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Visiting the Southern Part of Kruger National Park, South Africa

Updated on April 22, 2019
Johan Smulders profile image

Wild life enthusiast and keen birder. Travelled extensively in the USA and Southern Africa.

The eye of a Leopard
The eye of a Leopard | Source
Arriving at Berg en dal
Arriving at Berg en dal | Source
Zebras, always a favourite
Zebras, always a favourite | Source
This area is called Berg en dal (Mountain and Valley)
This area is called Berg en dal (Mountain and Valley) | Source
Rare African Hawk-Eagle
Rare African Hawk-Eagle | Source
Beautiful Crimson-breasted Roller
Beautiful Crimson-breasted Roller | Source
Hyena on the move
Hyena on the move | Source
Huge Black Mamba
Huge Black Mamba | Source

Come with us on a summer visit to the Southern Kruger National Park in South Africa.

Four nights in the Berg-en-dal Camp in the southern part of the Kruger National Park reinforced our view and belief in the amazing quality of the famous game reserve. Situated on the N/E border of South Africa, it stretches some 200km from south to north and averages about 60km from east to west. Because of its size it covers several different vegetation zones. In the south semi-tropical mountains and forests are found and in the north there is the tropical riverine forest. In between is savannah grassland.

In the most mountainous area of the reserve is the camp called Berg-en-dal, which means “mountain and valley” where we spent four nights. This is a well wooded camp with a great swimming pool and a large selection of self-catering bungalows and camp sites. It is in the camp area that we pitched our tent on one of the so called perimeter sites that allow for a view of the park through the fence in front of our tent. The camp area has a kitchen area and clean ablution facilities that are well serviced and convenient. Electricity points are provided at every camp site which makes light and personal cooking available. Most campers however prefer to start a fire in the evening to “braai” their evening meal. An excellent shop and restaurant is also available in the camp.

The weather in early autumn was cool, but at the same time warm enough to spend time every day in the big swimming pool that drew many people cool off and to stretch their legs after several hours in their motor cars, searching for the Big Five or perhaps other bushveld delights. We are keen birders and so during our stay we managed, with help from my brother Paul and his wife Jenny, to record a list of over 100 species in the four days. Many of the birds were regular visitors to our camp site, while others were recorded in the daily drives that we undertook. There are several options in viewing game. The Park offers morning and evening drives in a game viewing vehicle. There are also daily walks in the bush under the supervision of a couple of game rangers. Most people however simply drive through the reserve in their own cars looking for the game, birds and other wild life that attracts them.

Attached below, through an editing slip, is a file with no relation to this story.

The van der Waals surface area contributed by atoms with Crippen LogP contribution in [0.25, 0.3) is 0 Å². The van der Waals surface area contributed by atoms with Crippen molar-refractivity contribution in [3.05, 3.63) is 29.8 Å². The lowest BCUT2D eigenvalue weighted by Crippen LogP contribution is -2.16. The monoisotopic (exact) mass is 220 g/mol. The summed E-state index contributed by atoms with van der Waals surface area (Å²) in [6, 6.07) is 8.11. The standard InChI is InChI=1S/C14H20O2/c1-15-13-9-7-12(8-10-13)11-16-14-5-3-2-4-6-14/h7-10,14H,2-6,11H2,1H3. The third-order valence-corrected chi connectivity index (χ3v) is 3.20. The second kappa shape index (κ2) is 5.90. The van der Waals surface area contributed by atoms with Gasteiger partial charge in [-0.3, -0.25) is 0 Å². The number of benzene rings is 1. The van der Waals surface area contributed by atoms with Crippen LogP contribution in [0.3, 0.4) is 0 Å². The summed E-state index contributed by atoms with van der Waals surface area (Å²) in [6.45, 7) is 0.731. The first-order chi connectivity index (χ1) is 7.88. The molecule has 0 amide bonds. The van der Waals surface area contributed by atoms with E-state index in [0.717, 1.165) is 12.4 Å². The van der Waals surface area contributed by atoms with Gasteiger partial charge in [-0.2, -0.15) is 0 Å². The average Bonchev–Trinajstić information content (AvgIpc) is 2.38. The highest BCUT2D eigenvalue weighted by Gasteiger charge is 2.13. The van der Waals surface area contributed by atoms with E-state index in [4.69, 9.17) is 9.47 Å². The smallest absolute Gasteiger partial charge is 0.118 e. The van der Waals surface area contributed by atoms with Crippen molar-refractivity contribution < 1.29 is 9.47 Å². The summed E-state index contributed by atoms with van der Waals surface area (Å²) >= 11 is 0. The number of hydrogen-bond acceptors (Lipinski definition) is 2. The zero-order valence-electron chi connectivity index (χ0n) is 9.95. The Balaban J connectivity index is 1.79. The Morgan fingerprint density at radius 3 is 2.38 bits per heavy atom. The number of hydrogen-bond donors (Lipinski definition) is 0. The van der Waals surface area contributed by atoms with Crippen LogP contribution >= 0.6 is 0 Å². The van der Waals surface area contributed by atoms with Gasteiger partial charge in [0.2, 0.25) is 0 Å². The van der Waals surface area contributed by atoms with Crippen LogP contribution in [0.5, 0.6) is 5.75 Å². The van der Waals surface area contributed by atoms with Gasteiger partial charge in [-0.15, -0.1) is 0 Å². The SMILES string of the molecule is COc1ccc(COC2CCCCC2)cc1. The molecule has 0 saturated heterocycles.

To see the Big Five during a visit is considered to be a special achievement and we were lucky enough to see all five on one day as we drove from Berg-en-dal to Skukuza, which is about 75 km to the north, and back again. One of the experienced Park Guides once told us that his favourite road to see the Big Five is the one between the sothern entrance to the Game Reserve at Malelane and the Berg-en-dal camp. On our visit we also saw Cheetah and Hyena; making it a particularly productive visit. At the same time we enjoy seeing the many small animals, rare birds and even vegetation and flowers that all add up to a great visit. On this trip we saw a huge snake (a Black Mamba), several tortoises and several of the Small Five. A small spotted genet visited our camp site in the evenings as we sat around our camp fire, keeping a safe distance while waiting to perhaps find a food scrap which has been carelessly thrown away. Feeding of animals is strictly forbidden.

During the night while in our tent, we could sometimes hear Hyena laughing nearby, while in the distance Lions and Elephants could be heard as the African veld never really seemed to sleep. One morning we were excited to find three Rhino sleeping next to the fence, only about thirty meters away. These huge animals had moved in during the night without a sound. It is often the quiet of the environment that offers a silence and peace that we miss in the urban environment where we live. The bright stars and the dramatic silence of the wilderness, as we sit on our camp chair thinking about the adventures of the day, seems to bring restoration to our souls.

At this time of the year the summer rains have brought green growth to the veld and while this does not make finding game really easy, it does add to the beauty of the area. Many young animals are moving about under the protective eye of their mothers and we saw baby Elephants, Impala and Baboons to mention a few. Always a delight to see that new life is being produced in the great Game Reserve that is definitely worth a visit. We hope to return some time in the future to spend some time in God’s beautiful creation.


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